The Victorian Studies Association of Western Canada invites proposals for a conference on Victorian Humanity and its Others. The conference, hosted by the University of the Fraser Valley and Douglas College, will take place 27-28 April 2013 at the Coast Hotel, Vancouver, British Columbia, Canada, located right near English Bay and the beautiful Stanley Park seawall walk.

We seek proposals for papers that examine the theme of humanity and its others in Victorian culture and society. We warmly welcome papers from the perspectives of history and art history, literary studies, gender studies, race and ethnicity studies, animal studies, and science. Papers will address Victorian definitions, expressions, and contestations of humanity and its others, as well as the way these definitions and debates were shaped by new developments in natural science, anthropology, religion, technology, and industry.

Possible topics include, but are not limited to:

  • human others/other humans
  • the animal/human divide
  • technologies of the human
  • human/gender rights
  • the divine vs. the human
  • philanthropy
  • the (in)humanity of imperialism/colonialism
  • reproductivity
  • (un)dignified labour
  • human-machine relationships
  • visual representations of the human
  • human environments
  • human (dis)ability
  • human improvement and perfectibility
  • disciplinary histories
  • Sciences vs./and Humanities

The conference’s keynote speaker will be Amy King (Department of English, St. John’s University), author of Bloom: The Botanical Vernacular in the English Novel (Oxford UP, 2003). Dr. King has published extensively on the nineteenth-century novel, with a particular emphasis on the relationship between Victorian science and literature. Her current book project, “Reverent Form: Natural History and Natural Theology in the British Novel, 1789-1867,” examines the role of natural history and theology in the early-Victorian novel.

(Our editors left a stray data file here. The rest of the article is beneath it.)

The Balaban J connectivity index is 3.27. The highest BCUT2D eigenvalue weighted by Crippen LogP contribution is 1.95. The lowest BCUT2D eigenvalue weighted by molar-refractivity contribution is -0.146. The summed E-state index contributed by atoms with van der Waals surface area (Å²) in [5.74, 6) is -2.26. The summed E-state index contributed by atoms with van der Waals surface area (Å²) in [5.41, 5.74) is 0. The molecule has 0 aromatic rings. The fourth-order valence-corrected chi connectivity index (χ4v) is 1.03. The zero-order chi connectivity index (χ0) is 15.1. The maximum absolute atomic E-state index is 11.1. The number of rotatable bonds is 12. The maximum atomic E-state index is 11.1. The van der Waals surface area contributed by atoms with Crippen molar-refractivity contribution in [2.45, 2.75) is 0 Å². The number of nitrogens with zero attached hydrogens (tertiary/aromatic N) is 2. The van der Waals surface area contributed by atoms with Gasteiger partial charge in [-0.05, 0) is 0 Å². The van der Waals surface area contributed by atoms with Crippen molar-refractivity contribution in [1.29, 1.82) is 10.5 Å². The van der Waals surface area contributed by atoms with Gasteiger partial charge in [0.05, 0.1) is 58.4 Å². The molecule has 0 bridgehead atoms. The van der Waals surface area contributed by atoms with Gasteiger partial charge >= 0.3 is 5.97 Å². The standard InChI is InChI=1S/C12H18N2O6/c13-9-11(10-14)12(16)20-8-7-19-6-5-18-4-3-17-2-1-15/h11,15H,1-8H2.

Please submit proposals of not more than 500 words plus a 75-word biography and 100-word abstract to by 1 October 2012.

The conference will also feature a publishing workshop entitled “How to Get Published: Top Ten Tips from Two Editors.” Victorian Review co-editors Lisa Surridge and Mary Elizabeth Leighton will offer a Saturday panel on publishing advice for graduate students and recently minted PhDs, followed by a 3-hour workshop on Monday 29 September (9-12 a.m.). Participants will submit a draft article (on any Victorian topic) via email a week before the conference, receive 20 minutes of individual oral feedback during the conference plus written editorial advice, and revise part of their own article during the 3-hour workshop. Their names will appear in the conference programme. The workshop will be limited to 10 participants and will run on a first come, first served basis; all participants must register for the conference. To participate, send an email to with “Victorian Humanity and its Others Conference” in the subject heading.